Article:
We reproduce below the email reply from Ms. Dilruskshi Handunnetti, the Sunday leader journalist who made several allegations against the AHRC in her article entitled ‘Targeting CBK and LTTE’s southern gift’. We have earlier shared our replies to these letters. Kindly see AHRC-OL-001-2007, AS-001-2007 and AHRC-OL-002-2007.
We reproduce below the email sent by Ms. Handunnetti today (as received) and the AHRC’s reply.
Dear Mr. Fernando,
Thank you for both your e- mails sent in response to my article titled “Targetting CBK and LTTE’s soutehrn gift” published in The Sunday Leader’s December 31,2006 issue.
We did publish the paragraphs, which were relevant to the strory and in fairness to you, did not add foot notes.
Given the length of your explanation, we regret that we could not publish it in its entirety. However the main allegations you raised were carried in capsule form.
It is needless for us to state that such an exhaustive explanation, most of it giving minute details of exchanges cannot be published completely specially when most of it have no relevance to the story.
As much as you have taken the liberty to cast aspersions and attribute motive, the newspaper retains the right to edit and publish responses recieved. It is relevance that merits space and not the mere length of a response.
The documents you have sent were not directed my way, hence I am unable to mention anything about it.
The Sunday Leader
98, Ward Place,
January 9, 2007
Ms. Dilrukshi Handunnetti
The Sunday Leader
98, Ward Place
Dear Ms. Handunnetti,
Thank you for your email note.
We regret that you have not explained or justified the two main allegations you made against the AHRC, in your original article, which is that our complaint to UNESCO about CBK was about prosecuting the war, and the second with the big title, the ‘AHRC violated NGO guidelines UN in which you misrepresented a letter written by Maria Francisca Ize-Charrin, Secretary NGO Section UN dated April 12, 2002 that you used to challenge our credibility as an organisation.
The essence of your message in the article was to create doubt on the credibility of the AHRC. “As they agree, they also do not appear to pay any attention to the fact that some of the critics have credibility issues with regard to their organisations such as not being recognised as national institutions in the first place (see box)”. (Emphasis mine).
This being a key issue of your article, in summarizing our reply it would have been the most basic etiquette to provide our version of the letter we alleged you misinterpreted.
We are willing to grant you the benefit of the doubt that initially you misunderstood the letter by Maria Francisca Ize-Charrin, and that the source who gave you that letter did not give you the other correspondence and did not explain the sequence of events. If this was a bona fide mistake (which of course could have been easily avoided if your sought an explanation from us) you had the opportunity to correct such a mistake once we set out the sequence of events, which give a completely different meaning to the letter which was used in your article to give the impression that our organisation has been found to have violated UN guidelines.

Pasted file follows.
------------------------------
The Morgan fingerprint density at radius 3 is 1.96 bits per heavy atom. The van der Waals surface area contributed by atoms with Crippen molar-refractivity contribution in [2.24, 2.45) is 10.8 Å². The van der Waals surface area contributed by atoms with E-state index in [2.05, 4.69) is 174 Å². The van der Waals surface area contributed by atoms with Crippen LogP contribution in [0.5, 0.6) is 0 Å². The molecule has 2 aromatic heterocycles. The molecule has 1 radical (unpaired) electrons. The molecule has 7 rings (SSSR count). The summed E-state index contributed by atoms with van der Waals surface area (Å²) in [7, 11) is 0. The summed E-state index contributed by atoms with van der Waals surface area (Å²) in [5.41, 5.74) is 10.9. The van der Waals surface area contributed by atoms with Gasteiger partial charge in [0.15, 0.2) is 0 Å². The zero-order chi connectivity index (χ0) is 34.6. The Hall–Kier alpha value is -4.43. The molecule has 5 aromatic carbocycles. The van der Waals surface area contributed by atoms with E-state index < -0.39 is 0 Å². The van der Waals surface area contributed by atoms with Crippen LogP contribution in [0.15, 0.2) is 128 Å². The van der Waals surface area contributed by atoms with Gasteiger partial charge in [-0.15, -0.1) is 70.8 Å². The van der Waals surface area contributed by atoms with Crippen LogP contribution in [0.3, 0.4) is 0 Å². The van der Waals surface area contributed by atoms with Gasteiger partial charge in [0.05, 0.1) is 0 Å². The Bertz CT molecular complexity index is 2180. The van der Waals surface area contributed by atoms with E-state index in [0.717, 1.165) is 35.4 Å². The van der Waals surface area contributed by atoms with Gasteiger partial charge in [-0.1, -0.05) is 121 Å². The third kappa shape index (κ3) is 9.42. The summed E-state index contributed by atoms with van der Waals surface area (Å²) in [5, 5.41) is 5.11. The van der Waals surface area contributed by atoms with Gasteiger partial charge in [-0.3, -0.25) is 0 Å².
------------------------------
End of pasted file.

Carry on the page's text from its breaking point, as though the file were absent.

An impression has been created in the minds of your readers about some irresponsible activity on the part of the AHRC which has led to some decision against the commission by a UN agency. Once the matter had been thoroughly clarified we would think it a basic etiquette to admit the mistake so that the readers may be satisfied as to whether the AHRC has replied to the basic allegations.
We are not challenging the newspaper’s right to delete some portions of a reply. However, the part that is presented to the reader should reflect the factual information that has been in the reply. However, the summary you published completely distorts our letter and leaves out the most substantial issues raised.
You make the worst possible allegation against a human rights organisation which is that it is aiding terrorists. This is the same allegation that is alleged to have been made against the editor of your own newspaper when there was an attempt to arrest him. This is the most vicious type of propaganda journalism. If you thought we had any intention of aiding terrorism you should have provided whatever information you have to that effect. We challenged CBK on that issue and there was no reply.